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A female officer has been accused of having sex on a nuclear submarine. Sub-Lieutenant Rebecca Edwards, in her 20s, is alleged to have had an ‘inappropriate relationship’ with a crew member on board the HMS Vigilant when it was stationed in the North Atlantic.
Commander Stuart Armstrong, 41, who is divorced, was relieved of his duty last month after some of his crew revolted over the alleged incident.
The submarine had been headed to the United States to retrieve new Trident nuclear warheads when the initial reports emerged.
Sub-Lieutenant Rebecca Edwards, Assistant Weapons Engineering Officer on HMS Vigilant
A source told the Sun: ‘An investigation is ongoing but this is not good for either of them.
‘Something seriously wrong happened on HMS Vigilant and we are trying to the the bottom of it.’
The submarine’s second-in-charge, Lt Cdr Michael Seal, is also alleged to have had sexual relations with another unnamed female officer.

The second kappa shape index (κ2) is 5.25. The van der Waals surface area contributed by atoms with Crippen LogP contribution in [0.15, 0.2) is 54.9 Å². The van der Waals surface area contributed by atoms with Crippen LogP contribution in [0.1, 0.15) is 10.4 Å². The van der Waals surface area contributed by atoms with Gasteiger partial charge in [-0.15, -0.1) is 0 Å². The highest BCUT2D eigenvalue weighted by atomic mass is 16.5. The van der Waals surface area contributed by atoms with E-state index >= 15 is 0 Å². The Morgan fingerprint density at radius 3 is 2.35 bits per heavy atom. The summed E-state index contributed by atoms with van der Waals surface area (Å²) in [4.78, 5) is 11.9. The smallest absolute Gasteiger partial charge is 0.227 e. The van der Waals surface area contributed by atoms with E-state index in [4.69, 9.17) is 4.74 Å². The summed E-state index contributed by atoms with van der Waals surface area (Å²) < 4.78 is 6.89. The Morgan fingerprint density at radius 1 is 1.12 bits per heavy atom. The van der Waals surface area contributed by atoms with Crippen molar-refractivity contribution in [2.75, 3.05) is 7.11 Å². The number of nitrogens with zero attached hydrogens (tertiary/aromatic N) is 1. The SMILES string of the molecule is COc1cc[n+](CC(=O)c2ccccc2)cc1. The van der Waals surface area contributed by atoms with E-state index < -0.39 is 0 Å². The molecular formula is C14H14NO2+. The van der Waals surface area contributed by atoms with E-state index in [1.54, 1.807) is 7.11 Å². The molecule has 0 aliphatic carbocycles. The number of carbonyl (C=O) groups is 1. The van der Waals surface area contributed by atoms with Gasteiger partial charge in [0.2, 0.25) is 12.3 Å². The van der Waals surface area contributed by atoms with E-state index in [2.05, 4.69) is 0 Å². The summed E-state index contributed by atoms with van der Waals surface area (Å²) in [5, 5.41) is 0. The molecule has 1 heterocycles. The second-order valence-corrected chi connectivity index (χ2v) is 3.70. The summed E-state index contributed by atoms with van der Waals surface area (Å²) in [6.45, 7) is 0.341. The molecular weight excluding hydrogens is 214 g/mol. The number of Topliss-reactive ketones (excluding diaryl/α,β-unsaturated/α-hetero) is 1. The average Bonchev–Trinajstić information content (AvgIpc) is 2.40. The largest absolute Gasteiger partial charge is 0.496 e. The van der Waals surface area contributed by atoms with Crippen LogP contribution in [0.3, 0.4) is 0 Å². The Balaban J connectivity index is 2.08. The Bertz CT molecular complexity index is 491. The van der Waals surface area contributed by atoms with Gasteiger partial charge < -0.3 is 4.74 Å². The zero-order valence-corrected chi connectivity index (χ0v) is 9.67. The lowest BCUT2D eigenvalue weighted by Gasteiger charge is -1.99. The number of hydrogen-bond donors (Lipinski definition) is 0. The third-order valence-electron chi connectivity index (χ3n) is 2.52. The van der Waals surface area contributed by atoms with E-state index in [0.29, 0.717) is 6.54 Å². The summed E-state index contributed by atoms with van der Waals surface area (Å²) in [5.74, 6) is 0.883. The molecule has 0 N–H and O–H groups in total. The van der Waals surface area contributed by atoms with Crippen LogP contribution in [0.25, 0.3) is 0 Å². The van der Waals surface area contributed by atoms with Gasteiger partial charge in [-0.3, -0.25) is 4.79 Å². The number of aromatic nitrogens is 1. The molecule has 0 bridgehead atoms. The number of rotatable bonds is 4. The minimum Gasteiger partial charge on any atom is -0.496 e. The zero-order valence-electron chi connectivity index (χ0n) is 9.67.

All the crew involved have been taken off the submarine while the alleged incidents are being investigated.
There is currently a ban on senior officers having relationships with subordinates and there is also a ‘no touching’ policy on UK submarines.
Women were only permitted to serve on the vessels in 2011 when a ban was lifted.
A spokesman for MoD said: ‘We can confirm the Royal Navy is undertaking an investigation.
‘While this is ongoing, it would be inappropriate to discuss further.’
With many thanks to: Metro.Co.Uk for the original story.